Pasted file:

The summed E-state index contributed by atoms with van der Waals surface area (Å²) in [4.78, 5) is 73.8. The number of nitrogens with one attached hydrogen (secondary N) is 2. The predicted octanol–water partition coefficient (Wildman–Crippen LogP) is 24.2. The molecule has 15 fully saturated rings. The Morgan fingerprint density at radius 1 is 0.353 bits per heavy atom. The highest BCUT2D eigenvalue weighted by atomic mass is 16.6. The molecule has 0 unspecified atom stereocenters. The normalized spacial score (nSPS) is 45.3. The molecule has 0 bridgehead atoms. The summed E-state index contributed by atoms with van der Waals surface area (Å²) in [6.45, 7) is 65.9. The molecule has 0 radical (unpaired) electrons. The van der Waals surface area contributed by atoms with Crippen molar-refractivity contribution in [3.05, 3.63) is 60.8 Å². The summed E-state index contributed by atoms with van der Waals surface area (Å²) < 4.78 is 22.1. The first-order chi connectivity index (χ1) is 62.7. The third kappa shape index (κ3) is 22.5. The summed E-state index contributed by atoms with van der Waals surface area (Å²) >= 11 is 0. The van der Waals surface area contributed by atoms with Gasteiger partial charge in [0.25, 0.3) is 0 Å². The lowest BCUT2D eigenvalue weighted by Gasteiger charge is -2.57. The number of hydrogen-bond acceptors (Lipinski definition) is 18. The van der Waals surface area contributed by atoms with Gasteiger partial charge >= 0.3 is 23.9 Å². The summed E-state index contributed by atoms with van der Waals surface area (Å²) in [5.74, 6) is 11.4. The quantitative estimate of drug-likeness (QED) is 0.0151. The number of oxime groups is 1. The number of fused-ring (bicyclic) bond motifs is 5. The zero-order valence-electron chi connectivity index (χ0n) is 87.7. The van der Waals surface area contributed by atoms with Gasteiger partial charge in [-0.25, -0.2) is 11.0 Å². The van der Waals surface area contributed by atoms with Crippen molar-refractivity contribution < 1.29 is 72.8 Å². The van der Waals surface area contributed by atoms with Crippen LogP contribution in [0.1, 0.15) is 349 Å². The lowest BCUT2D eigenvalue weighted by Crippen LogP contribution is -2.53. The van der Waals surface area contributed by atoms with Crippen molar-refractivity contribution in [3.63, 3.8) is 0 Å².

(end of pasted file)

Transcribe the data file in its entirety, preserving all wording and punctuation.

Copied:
The summed E-state index contributed by atoms with van der Waals surface area (Å²) in [4.78, 5) is 73.8. The number of nitrogens with one attached hydrogen (secondary N) is 2. The predicted octanol–water partition coefficient (Wildman–Crippen LogP) is 24.2. The molecule has 15 fully saturated rings. The Morgan fingerprint density at radius 1 is 0.353 bits per heavy atom. The highest BCUT2D eigenvalue weighted by atomic mass is 16.6. The molecule has 0 unspecified atom stereocenters. The normalized spacial score (nSPS) is 45.3. The molecule has 0 bridgehead atoms. The summed E-state index contributed by atoms with van der Waals surface area (Å²) in [6.45, 7) is 65.9. The molecule has 0 radical (unpaired) electrons. The van der Waals surface area contributed by atoms with Crippen molar-refractivity contribution in [3.05, 3.63) is 60.8 Å². The summed E-state index contributed by atoms with van der Waals surface area (Å²) < 4.78 is 22.1. The first-order chi connectivity index (χ1) is 62.7. The third kappa shape index (κ3) is 22.5. The summed E-state index contributed by atoms with van der Waals surface area (Å²) >= 11 is 0. The van der Waals surface area contributed by atoms with Gasteiger partial charge in [0.25, 0.3) is 0 Å². The lowest BCUT2D eigenvalue weighted by Gasteiger charge is -2.57. The number of hydrogen-bond acceptors (Lipinski definition) is 18. The van der Waals surface area contributed by atoms with Gasteiger partial charge >= 0.3 is 23.9 Å². The summed E-state index contributed by atoms with van der Waals surface area (Å²) in [5.74, 6) is 11.4. The quantitative estimate of drug-likeness (QED) is 0.0151. The number of oxime groups is 1. The number of fused-ring (bicyclic) bond motifs is 5. The zero-order valence-electron chi connectivity index (χ0n) is 87.7. The van der Waals surface area contributed by atoms with Gasteiger partial charge in [-0.25, -0.2) is 11.0 Å². The van der Waals surface area contributed by atoms with Crippen molar-refractivity contribution < 1.29 is 72.8 Å². The van der Waals surface area contributed by atoms with Crippen LogP contribution in [0.1, 0.15) is 349 Å². The lowest BCUT2D eigenvalue weighted by Crippen LogP contribution is -2.53. The van der Waals surface area contributed by atoms with Crippen molar-refractivity contribution in [3.63, 3.8) is 0 Å².